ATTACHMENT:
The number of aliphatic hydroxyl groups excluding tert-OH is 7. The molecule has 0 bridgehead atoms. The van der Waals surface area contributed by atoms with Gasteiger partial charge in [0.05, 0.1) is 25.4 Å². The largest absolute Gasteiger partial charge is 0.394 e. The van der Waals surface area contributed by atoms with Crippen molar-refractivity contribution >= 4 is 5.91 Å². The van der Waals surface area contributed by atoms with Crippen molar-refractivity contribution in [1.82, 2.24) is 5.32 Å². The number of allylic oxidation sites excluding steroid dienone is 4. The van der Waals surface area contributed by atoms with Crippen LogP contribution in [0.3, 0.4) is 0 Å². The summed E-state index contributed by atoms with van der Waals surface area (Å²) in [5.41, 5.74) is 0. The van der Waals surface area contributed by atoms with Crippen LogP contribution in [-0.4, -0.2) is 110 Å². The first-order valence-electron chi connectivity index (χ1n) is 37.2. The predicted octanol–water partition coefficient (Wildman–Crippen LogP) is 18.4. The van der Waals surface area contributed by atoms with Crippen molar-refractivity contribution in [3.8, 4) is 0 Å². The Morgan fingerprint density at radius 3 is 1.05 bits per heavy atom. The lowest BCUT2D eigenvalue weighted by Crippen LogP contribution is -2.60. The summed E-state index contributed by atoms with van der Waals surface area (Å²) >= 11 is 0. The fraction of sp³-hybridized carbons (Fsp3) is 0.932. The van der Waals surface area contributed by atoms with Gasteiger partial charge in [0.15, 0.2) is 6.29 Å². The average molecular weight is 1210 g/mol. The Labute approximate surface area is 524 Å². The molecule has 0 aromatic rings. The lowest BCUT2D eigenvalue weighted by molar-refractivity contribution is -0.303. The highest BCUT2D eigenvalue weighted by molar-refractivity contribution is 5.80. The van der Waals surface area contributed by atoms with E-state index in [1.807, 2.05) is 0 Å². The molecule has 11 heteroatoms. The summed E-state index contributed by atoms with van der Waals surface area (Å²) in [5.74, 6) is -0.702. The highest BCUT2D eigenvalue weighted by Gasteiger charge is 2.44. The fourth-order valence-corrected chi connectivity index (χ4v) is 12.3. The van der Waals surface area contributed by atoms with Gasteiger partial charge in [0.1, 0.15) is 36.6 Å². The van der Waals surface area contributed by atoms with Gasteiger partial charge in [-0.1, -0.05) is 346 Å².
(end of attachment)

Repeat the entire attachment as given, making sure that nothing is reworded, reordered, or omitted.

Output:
The number of aliphatic hydroxyl groups excluding tert-OH is 7. The molecule has 0 bridgehead atoms. The van der Waals surface area contributed by atoms with Gasteiger partial charge in [0.05, 0.1) is 25.4 Å². The largest absolute Gasteiger partial charge is 0.394 e. The van der Waals surface area contributed by atoms with Crippen molar-refractivity contribution >= 4 is 5.91 Å². The van der Waals surface area contributed by atoms with Crippen molar-refractivity contribution in [1.82, 2.24) is 5.32 Å². The number of allylic oxidation sites excluding steroid dienone is 4. The van der Waals surface area contributed by atoms with Crippen LogP contribution in [0.3, 0.4) is 0 Å². The summed E-state index contributed by atoms with van der Waals surface area (Å²) in [5.41, 5.74) is 0. The van der Waals surface area contributed by atoms with Crippen LogP contribution in [-0.4, -0.2) is 110 Å². The first-order valence-electron chi connectivity index (χ1n) is 37.2. The predicted octanol–water partition coefficient (Wildman–Crippen LogP) is 18.4. The van der Waals surface area contributed by atoms with Crippen molar-refractivity contribution in [3.8, 4) is 0 Å². The Morgan fingerprint density at radius 3 is 1.05 bits per heavy atom. The lowest BCUT2D eigenvalue weighted by Crippen LogP contribution is -2.60. The summed E-state index contributed by atoms with van der Waals surface area (Å²) >= 11 is 0. The fraction of sp³-hybridized carbons (Fsp3) is 0.932. The van der Waals surface area contributed by atoms with Gasteiger partial charge in [0.15, 0.2) is 6.29 Å². The average molecular weight is 1210 g/mol. The Labute approximate surface area is 524 Å². The molecule has 0 aromatic rings. The lowest BCUT2D eigenvalue weighted by molar-refractivity contribution is -0.303. The highest BCUT2D eigenvalue weighted by molar-refractivity contribution is 5.80. The van der Waals surface area contributed by atoms with E-state index in [1.807, 2.05) is 0 Å². The molecule has 11 heteroatoms. The summed E-state index contributed by atoms with van der Waals surface area (Å²) in [5.74, 6) is -0.702. The highest BCUT2D eigenvalue weighted by Gasteiger charge is 2.44. The fourth-order valence-corrected chi connectivity index (χ4v) is 12.3. The van der Waals surface area contributed by atoms with Gasteiger partial charge in [0.1, 0.15) is 36.6 Å². The van der Waals surface area contributed by atoms with Gasteiger partial charge in [-0.1, -0.05) is 346 Å².